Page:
When you’re in charge of a classroom of young children you are one of the gatekeepers blocking viruses and infections from spreading during the winter months. Contrary to popular belief, the cold weather doesn’t make illness more prevalent – it just keeps people indoors in close proximity where germs can travel.
According to the BBC the confinement of people in schools and other public buildings for longer periods of time encourages the spread of germs as we touch more doorknobs, water fountains, and other high-concentration points. Keep your students healthy by reinforcing these habits of hygiene for kids and hopefully avoiding a flu breakout this year:
- Emphasize that hand-washing is essential. After recess, before lunch, after sneezing – there are just some of the instances when your students should be instructed to wash their hands.
- Make hygiene fun! If you find fun instructional hygiene videos online or in your school library watch them with your students. Turtle Diary has several videos on personal hygiene that are succinct and fun, perfect for classroom viewing.
- Teach the importance of clipping and cleaning under the fingernails. Nail gunk is a breeding ground for bacteria. Supervise fingernail clipping once a week if you identify any students who aren’t receiving proper care at home. Store some spare fingernail clippers in your classroom.
- Always convey the importance of staying at home when a student feels ill. The CDC recommends that children should stay at home when obvious signs of illness are present, like sneezing or a fever.
- Once a year conduct a unit emphasizing that combing and brushing long or frizzy hair is essential for proper hygiene. No child wants the embarrassment of having lice discovered in their hair – teach basic hair hygiene in case the topic hasn’t been properly discussed at home. An infestation of head lice is most common among preschool- and early elementary school-age children.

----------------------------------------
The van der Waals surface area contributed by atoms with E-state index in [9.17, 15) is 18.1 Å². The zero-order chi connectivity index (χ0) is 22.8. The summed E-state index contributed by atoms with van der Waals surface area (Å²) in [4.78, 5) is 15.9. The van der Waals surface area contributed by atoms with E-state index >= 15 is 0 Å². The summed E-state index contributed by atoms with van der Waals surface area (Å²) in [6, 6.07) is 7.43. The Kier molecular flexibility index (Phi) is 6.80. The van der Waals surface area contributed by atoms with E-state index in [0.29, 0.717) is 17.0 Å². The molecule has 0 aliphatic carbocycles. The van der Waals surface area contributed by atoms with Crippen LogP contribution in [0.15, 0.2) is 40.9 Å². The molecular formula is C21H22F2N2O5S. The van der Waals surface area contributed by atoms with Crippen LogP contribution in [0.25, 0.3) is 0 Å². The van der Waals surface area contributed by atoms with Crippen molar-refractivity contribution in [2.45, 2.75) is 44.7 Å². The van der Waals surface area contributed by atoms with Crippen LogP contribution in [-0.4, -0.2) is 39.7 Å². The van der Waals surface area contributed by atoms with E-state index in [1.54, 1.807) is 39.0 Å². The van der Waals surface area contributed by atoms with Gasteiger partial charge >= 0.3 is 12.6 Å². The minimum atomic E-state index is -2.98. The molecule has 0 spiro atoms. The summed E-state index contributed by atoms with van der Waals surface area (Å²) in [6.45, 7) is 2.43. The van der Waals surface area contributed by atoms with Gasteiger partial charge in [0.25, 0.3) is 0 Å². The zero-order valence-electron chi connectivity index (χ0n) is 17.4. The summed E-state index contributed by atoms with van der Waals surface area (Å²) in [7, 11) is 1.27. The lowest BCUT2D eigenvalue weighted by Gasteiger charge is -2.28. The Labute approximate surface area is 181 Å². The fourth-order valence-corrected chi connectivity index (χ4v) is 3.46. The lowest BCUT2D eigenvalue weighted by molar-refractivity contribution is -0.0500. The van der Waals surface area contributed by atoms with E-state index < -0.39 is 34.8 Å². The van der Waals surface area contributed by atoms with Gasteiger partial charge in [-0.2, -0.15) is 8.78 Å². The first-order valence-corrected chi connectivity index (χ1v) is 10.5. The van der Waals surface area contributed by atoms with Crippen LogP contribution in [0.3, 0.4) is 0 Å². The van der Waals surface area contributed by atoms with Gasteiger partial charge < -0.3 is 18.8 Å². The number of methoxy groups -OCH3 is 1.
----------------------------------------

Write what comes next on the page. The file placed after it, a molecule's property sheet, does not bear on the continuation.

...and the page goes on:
Provide sanitizer in your classroom, and also allow children to go to the restroom to wash their hands. Consider keeping a copy of the CDC’s handwashing and hand sanitizer guide on the board in your classroom for quick reference.
After viewing these videos with your students host a schoolwide competition and offer prizes to students who take proper steps to look after their hygiene at school.
Some parents may insist on children attending school, but if a sick child attends school the illness can spread. If possible, encourage parents to remain home with sick children.
Want to become a classroom pro? Our Early Childhood Education graduates are fully equipped to tackle the nuanced problems of the education system, from grant-writing to keeping children germ-free. Apply to the Early Childhood Education program at Kendall College today.